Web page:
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Flashcards in Unit 1 Deck (50):
1

Define etiology

The cause. Sequence of events leading to changes, abnormalities. What is the cause of the disease?

2

What is the difference between a sign and a symptom?

Signs - physical observations or measurements (pulse, BP, temp, RR) (physical exam)

Symptoms - What the patient says or feels (perceives) (pain, difficulty breathing/ SOB (dyspnea), dizziness. Hx.

3

How is a diagnosis made?

Evaluating the manifestations to determine the disease process

4

What is palliative treatment?

no cure.
relieve and manage symptoms

5

What 3 things may trigger inflammation?

chemical agents, trapped foreign substances, physical agents, pathogen organisms, allergens

6

Neutrophils

compose the greatest number of white blood cells

7

eosinophils

numbers increase in allergic reactions

8

basiphils

contain histamines, involved in allergic reaction, pirate out of the blood = now mast cells.

9

monocytes

largest in size of WBCs, large nucleus, migrate out of blood? now= macrophage

10

lymphocytes

compose 2nd greatest # of WBCs, more active in the immune process, attack by remembering chemical structure of foreign invader, release lymphotoxin and lymphokine.

11

Which white blood cells perform phagocytosis?

neutrophils, monocytes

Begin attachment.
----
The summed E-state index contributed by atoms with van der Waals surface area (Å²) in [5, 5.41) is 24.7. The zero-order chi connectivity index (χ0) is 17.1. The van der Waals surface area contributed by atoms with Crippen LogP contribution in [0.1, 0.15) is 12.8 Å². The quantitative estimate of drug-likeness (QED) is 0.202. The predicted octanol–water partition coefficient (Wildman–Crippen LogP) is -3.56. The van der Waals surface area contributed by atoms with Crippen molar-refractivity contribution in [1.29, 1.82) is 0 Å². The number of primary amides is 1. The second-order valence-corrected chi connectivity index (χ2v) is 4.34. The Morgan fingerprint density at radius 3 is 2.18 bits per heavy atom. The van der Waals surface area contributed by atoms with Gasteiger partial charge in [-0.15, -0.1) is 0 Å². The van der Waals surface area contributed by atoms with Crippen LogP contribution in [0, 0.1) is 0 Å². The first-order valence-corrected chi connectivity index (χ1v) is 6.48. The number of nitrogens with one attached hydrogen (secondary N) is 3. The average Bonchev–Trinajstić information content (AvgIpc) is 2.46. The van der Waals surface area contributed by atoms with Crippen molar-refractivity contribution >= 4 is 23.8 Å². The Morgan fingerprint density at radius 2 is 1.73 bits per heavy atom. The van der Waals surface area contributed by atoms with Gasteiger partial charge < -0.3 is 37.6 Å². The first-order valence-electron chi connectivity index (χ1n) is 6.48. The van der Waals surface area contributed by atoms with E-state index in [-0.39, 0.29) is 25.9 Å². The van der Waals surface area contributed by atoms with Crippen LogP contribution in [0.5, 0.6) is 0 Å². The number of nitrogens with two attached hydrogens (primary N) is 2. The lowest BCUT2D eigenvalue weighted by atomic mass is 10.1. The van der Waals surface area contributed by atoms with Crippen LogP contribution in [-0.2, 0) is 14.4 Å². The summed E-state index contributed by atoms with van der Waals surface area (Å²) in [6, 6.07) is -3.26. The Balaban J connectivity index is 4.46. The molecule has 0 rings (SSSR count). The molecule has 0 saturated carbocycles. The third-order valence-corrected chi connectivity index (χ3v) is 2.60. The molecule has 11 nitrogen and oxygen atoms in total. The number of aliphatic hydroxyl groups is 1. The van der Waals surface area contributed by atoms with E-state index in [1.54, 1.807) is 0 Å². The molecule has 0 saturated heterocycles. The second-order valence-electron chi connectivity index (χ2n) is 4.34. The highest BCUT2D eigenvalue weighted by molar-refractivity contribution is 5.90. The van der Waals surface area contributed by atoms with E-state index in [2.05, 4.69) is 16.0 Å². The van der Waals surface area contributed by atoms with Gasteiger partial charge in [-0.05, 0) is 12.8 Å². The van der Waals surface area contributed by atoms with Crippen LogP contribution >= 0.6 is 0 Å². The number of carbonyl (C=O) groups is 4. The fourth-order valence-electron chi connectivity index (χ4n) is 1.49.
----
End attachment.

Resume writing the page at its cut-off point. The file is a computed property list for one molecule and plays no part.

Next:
12

What are the 4 phases of the inflammatory process?

1. histamine released, permeability & blood flow increased
2. neutrophil exudation
3. monocyte exudation
4. repair & restoration

13

What are the ways in which the inflammatory process may end

regeneration - replace destroyed tissue w/ the same kind of cells.
fibrosis: collagen fibers contract, drawing out surfaces together... scar tissue varies one of both can occur.

14

List the signs of inflammations

redness, swelling, heat, pain - local
fever, leukocytosis - general

15

How does chronic inflammation differ from acute.

Prolonged inflammation resulting from a persistent causative agent.

16

Describe treatments for inflammation

Drugs: NSAIDS - aspirin, Tylenol, Motrin, aleve - all reduce severity of process and its signs and symptoms.
steroids - inhibit severity of exudation and edema
antihistamines - decrease severity of inflammation when caused by allergy
antimicrobials - infectious inflammation
rest & gradual exercise
drainage of abscess

17

What cell types are involved in cell-mediated immunity

T Lymphocytes

18

Describe the cell -mediated immune process

activated lymphocytes
T lymphocytes
antigens

19

What type of cells are involved in humoral immunity?

B Lymphocytes

20

Described the humoral immune process

antibodies. B lymphocytes
Helper T's will be affected by HIV

21

What are the ways that immunity be acquired?

Active (own antibodies)
- natural exposure to infection agent
- artificial immunizations

Passive (made antibodies)
- natural maternal antibodies
- artificial antibodies from other sources

22

Type I hypersensitivity

asthma, hay fever, urticaria, angioedema

23

Type II hypersensitivity

cytotoxic

24

Type III hypersensitivity

immune complex causes inflammation & vast tissue destruction
-glomerulonephritis
-farmers lung
-rheumatic fever

25

Type IV hypersensitivity

cell mediated - contact dermatitis, transplant rejection, TB skin test